Growing up in an educationally disadvantaged community similar to South Central, I encountered numerous academic challenges that impacted my education journey. These challenges ranged from fulfilling the standard A-G requirements in high school to navigating college. Reflecting on my experience since graduating from Lawndale High School, I realize the impact of stress on my education. During my time in high school, I was not fully aware of the stress I was experiencing, but now understand how it continues to affect me. This blog raises awareness surrounding the stressors students face in high need communities, inspires resilience, and shares resources for high school students’ academic growth. To honor every student’s unique journey, I will integrate my peer Sergio Vazquez’s story. Sergio and I had the privilege of graduating from 4-year universities and overcoming the lack of institutional preparation we encountered in high school. For this reason, we will be using our story to empower others. In the first blog of the series, I will discuss the adverse issues we encountered throughout our high school experiences and progress to college in the subsequent blogs.
In 2014, my freshman year in high school it was revealed that the superintendent embezzled approximately $87,000 in school funds. Although it was a small amount compared to the overall school budget this incident exacerbated the overcrowded classrooms and teacher shortages plaguing the district. Throughout my freshman year I rose to the top of my class, seemingly unaffected by my school’s circumstances. This mindset carried on throughout high school as I juggled many responsibilities as vice president of Vietnamese club, Secretary of Biomedical Careers Academy (BCA), taking 9 AP classes in total and more. It was not until I began college that I realized I was not academically prepared to face rigorous college courses. Compared to my college peers who attended high-performing private schools, I overcame the challenges I faced in my under resourced high school by exceeding expectations.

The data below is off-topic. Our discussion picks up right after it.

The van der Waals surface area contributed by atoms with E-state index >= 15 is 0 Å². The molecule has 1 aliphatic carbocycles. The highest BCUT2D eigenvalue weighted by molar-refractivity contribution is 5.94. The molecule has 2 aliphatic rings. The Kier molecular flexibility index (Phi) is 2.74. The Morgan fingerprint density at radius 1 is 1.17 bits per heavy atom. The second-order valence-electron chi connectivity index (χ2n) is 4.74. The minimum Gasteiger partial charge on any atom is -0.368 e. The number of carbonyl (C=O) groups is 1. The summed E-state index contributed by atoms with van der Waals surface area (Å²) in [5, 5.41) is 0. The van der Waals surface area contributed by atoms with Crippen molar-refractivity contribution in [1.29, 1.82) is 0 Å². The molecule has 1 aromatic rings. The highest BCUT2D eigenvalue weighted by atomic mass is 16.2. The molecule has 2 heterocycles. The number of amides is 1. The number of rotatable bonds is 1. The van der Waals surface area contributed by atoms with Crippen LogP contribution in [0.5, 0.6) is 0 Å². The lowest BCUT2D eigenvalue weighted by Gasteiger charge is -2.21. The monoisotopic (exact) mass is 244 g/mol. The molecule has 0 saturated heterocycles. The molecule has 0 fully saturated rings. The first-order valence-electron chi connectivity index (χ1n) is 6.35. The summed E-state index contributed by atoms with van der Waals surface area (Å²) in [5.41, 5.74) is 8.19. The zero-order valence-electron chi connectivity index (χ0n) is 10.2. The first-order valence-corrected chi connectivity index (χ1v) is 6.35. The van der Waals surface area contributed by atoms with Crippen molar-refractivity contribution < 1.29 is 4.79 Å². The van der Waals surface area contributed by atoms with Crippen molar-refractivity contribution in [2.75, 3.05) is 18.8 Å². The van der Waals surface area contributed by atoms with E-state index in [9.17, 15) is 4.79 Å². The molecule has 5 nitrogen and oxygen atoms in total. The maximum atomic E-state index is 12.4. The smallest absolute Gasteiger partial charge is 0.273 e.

At Lawndale High School, staff expects students to graduate and attend college without regard to the resources and knowledge needed to get there. Lawndale’s budget reveals that funds are continuously directed toward non-teaching staff such as secretaries and bus drivers. While the school would not operate without these hard workers Lawndale requires more tutors, counselors, and teachers to improve quality education. Due to the lack of resources at Lawndale High, I found myself becoming my own advocate. I took the initiative to fix my class schedules, advocated for more AP classes, snuck past security to speak to my counselor and taught myself material from YouTube videos. My high school journey is one of many examples illustrating the challenge in allocating limited resources throughout high need communities. Similarly, Sergio’s unique background reinforces the narrative that the education you receive has a lasting impact on your journey.